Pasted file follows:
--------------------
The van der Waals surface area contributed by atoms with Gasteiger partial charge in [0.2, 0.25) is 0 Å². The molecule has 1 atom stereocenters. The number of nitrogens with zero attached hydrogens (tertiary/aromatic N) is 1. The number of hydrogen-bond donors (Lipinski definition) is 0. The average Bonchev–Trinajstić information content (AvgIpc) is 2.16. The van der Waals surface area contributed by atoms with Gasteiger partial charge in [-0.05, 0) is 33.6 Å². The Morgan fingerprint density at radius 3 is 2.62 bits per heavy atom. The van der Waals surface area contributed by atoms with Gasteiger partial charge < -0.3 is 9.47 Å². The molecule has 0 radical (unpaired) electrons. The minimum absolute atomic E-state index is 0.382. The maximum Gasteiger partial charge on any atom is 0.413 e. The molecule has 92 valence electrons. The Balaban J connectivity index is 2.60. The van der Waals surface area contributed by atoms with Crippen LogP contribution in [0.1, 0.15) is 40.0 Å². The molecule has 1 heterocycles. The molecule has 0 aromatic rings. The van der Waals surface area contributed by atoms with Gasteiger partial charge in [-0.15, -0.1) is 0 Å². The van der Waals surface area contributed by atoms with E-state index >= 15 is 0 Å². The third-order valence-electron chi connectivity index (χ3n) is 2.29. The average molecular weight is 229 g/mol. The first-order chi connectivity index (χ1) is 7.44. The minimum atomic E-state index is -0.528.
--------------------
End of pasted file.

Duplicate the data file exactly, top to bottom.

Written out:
The van der Waals surface area contributed by atoms with Gasteiger partial charge in [0.2, 0.25) is 0 Å². The molecule has 1 atom stereocenters. The number of nitrogens with zero attached hydrogens (tertiary/aromatic N) is 1. The number of hydrogen-bond donors (Lipinski definition) is 0. The average Bonchev–Trinajstić information content (AvgIpc) is 2.16. The van der Waals surface area contributed by atoms with Gasteiger partial charge in [-0.05, 0) is 33.6 Å². The Morgan fingerprint density at radius 3 is 2.62 bits per heavy atom. The van der Waals surface area contributed by atoms with Gasteiger partial charge < -0.3 is 9.47 Å². The molecule has 0 radical (unpaired) electrons. The minimum absolute atomic E-state index is 0.382. The maximum Gasteiger partial charge on any atom is 0.413 e. The molecule has 92 valence electrons. The Balaban J connectivity index is 2.60. The van der Waals surface area contributed by atoms with Crippen LogP contribution in [0.1, 0.15) is 40.0 Å². The molecule has 1 heterocycles. The molecule has 0 aromatic rings. The van der Waals surface area contributed by atoms with Gasteiger partial charge in [-0.15, -0.1) is 0 Å². The van der Waals surface area contributed by atoms with E-state index >= 15 is 0 Å². The third-order valence-electron chi connectivity index (χ3n) is 2.29. The average molecular weight is 229 g/mol. The first-order chi connectivity index (χ1) is 7.44. The minimum atomic E-state index is -0.528.